While visiting Vermont dairy farms Thursday, Secretary of Agriculture Tom Vilsack announced through the Pandemic Market Volatility Assistance Program, USDA will provide about $350 million in pandemic assistance payments to dairy farmers who received a lower value for their products due to market abnormalities caused by the pandemic. The assistance is part of a larger $2 billion package including permanent improvements to the Dairy Margin Coverage safety net program.
“Family dairy farmers have been battered by the pandemic, trade issues and unpredictable weather and are the life-blood of many rural communities throughout Vermont, the Northeast and many other regions,” Vilsack says while also meeting with farmers and touring dairy farms with Sen. Patrick Leahy, D-Vt. “This targeted assistance is the first step in USDA’s comprehensive approach that will total over $2 billion to help the dairy industry recover from the pandemic and be more resilient to future challenges for generations to come.”
The Farmers to Families Food Box program, most notably purchases of cheese, created unprecedented price volatility in milk and dairy-product markets that produced disorderly fluid milk marketing conditions that so far have cost dairy farmers nationwide more than $750 million from what they would have been paid under the previous system, explains Jim Mulhern, National Milk Producers Federation president and CEO.
NMPF asked the department to reimburse dairy farmers for unanticipated losses created during the COVID-19 pandemic by a change to the Class I fluid milk price mover formula that was exacerbated by the government’s pandemic dairy purchases last year. “When Congress changed the previous Class I mover, it was never intended to hurt producers. In fact, the new mover was envisioned to be revenue-neutral when it was adopted in the 2018 Farm Bill,” Mulhern explains.
Under the Pandemic Market Volatility Assistance Program, payments will reimburse qualified dairy farmers for 80% of the revenue difference per month based on an annual production of up to 5 million pounds of milk marketed and on fluid milk sales from July through December 2020. The payment rate will vary by region based on the actual losses on pooled milk related to price volatility.
USDA will make payments through agreements with independent handlers and cooperatives. Handlers and cooperatives will distribute the monies on the same basis July - December 2020 payments were made to their dairy farmer suppliers and a formula set by USDA. The agency says USDA will reimburse handlers and cooperatives for allowed administrative costs.
USDA will contact eligible handlers and cooperatives to notify them of the opportunity to participate in the Program. USDA will distribute payments to participating handlers within 60 days of entering into an agreement. Once funding is provided, a handler will have 30 days to distribute monies to qualifying dairy farmers. As part of the program, handlers also will provide virtual or in-person education to dairy farmers on a variety of dairy topics available from USDA or other sources. A handler will have until March 1, 2022 to directly provide educational opportunities to dairy farmers.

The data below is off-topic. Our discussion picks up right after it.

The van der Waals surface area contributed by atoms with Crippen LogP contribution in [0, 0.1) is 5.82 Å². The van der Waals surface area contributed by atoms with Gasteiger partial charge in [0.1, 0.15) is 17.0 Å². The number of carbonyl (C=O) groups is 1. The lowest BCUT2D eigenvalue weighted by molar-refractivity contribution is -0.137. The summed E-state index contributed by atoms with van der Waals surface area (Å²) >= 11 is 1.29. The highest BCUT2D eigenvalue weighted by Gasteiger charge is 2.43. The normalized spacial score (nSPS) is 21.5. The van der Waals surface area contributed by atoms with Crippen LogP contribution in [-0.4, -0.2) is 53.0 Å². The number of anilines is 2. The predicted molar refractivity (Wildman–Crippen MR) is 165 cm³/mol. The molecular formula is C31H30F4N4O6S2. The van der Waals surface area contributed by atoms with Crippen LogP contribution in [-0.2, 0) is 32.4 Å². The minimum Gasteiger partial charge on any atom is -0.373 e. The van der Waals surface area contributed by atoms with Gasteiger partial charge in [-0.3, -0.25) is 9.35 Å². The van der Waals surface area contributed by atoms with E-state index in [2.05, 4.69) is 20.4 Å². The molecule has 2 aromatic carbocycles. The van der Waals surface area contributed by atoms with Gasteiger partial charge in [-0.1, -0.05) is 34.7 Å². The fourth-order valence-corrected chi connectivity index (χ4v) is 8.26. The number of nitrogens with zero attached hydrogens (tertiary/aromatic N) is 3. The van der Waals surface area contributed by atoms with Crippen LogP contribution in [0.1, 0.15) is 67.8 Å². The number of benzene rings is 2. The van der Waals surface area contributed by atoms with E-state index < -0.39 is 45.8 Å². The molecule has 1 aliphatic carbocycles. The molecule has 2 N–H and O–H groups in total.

NMPF says it has been working on approaches to right this unintended wrong to dairy farmers by recouping as much of the loss as possible. The announcement is an initial step in this effort that will help many producers, but it unfortunately falls significantly short of meeting the needs of dairy farmers nationwide, Mulhern says.
“The arbitrary low limits on covered milk production volume mean many family dairy farmers will only receive a portion of the losses they incurred on their production last year. These losses were felt deeply by producers of all sizes, in all regions of the country, embodying a disaster in the truest sense of the word. Disaster aid should not include limits that prevent thousands of dairy farmers from being meaningfully compensated for unintended, extraordinary losses,” he says.
“Additional work lies ahead to more fully remedy this shortfall for all dairy producers. We very much appreciate USDA’s persistence and efforts to find a way to cover some of these losses using existing authorities, but NMPF represents producers from all regions and of all sizes and believes that losses incurred by producers must be addressed equitably. Consequently, NMPF will work with Congress to seek supplemental funding to close this gap,” Mulhern adds.
NMPF also is continuing discussions about the current Class I mover to prevent a repeat of this problem. “The COVID-19 pandemic may be a once-in-a-lifetime occurrence, but a large spread between Class III and IV milk prices is not, making it necessary to fix the Class I mover and put this problem to rest,” Mulhern says. “We appreciate USDA’s attention to this problem as well as those in Congress who have advocated for addressing this unique loss to farmers and ensuring that it does not happen again.”
In June, Vilsack committed to providing additional pandemic assistance for dairy farmers in an exchange at a hearing with Senate Appropriations Committee Chairman Leahy. Leahy thanked Vilsack for following through on his word.
“This will help to make up for losses suffered by these family farms due to the pandemic and together with the positive adjustments to the Dairy Margin Coverage Program will be good news for farmers go into the fall,” Leahy says.